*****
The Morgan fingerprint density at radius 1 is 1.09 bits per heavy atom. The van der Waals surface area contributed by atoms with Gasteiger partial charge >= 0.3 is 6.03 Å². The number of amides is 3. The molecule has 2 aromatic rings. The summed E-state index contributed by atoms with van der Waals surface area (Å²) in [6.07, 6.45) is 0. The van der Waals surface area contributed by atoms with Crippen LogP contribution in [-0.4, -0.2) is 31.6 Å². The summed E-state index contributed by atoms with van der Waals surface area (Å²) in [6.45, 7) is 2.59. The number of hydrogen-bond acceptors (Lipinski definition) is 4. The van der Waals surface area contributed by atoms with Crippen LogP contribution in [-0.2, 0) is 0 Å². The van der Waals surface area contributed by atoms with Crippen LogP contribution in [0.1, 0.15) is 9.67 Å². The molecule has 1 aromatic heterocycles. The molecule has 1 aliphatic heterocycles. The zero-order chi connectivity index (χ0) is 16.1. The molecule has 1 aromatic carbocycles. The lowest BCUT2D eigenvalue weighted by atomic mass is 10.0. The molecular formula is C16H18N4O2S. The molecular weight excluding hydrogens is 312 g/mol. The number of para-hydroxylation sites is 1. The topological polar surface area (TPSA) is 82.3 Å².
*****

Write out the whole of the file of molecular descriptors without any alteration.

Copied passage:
The Morgan fingerprint density at radius 1 is 1.09 bits per heavy atom. The van der Waals surface area contributed by atoms with Gasteiger partial charge >= 0.3 is 6.03 Å². The number of amides is 3. The molecule has 2 aromatic rings. The summed E-state index contributed by atoms with van der Waals surface area (Å²) in [6.07, 6.45) is 0. The van der Waals surface area contributed by atoms with Crippen LogP contribution in [-0.4, -0.2) is 31.6 Å². The summed E-state index contributed by atoms with van der Waals surface area (Å²) in [6.45, 7) is 2.59. The number of hydrogen-bond acceptors (Lipinski definition) is 4. The van der Waals surface area contributed by atoms with Crippen LogP contribution in [-0.2, 0) is 0 Å². The van der Waals surface area contributed by atoms with Crippen LogP contribution in [0.1, 0.15) is 9.67 Å². The molecule has 1 aromatic heterocycles. The molecule has 1 aliphatic heterocycles. The zero-order chi connectivity index (χ0) is 16.1. The molecule has 1 aromatic carbocycles. The lowest BCUT2D eigenvalue weighted by atomic mass is 10.0. The molecular formula is C16H18N4O2S. The molecular weight excluding hydrogens is 312 g/mol. The number of para-hydroxylation sites is 1. The topological polar surface area (TPSA) is 82.3 Å².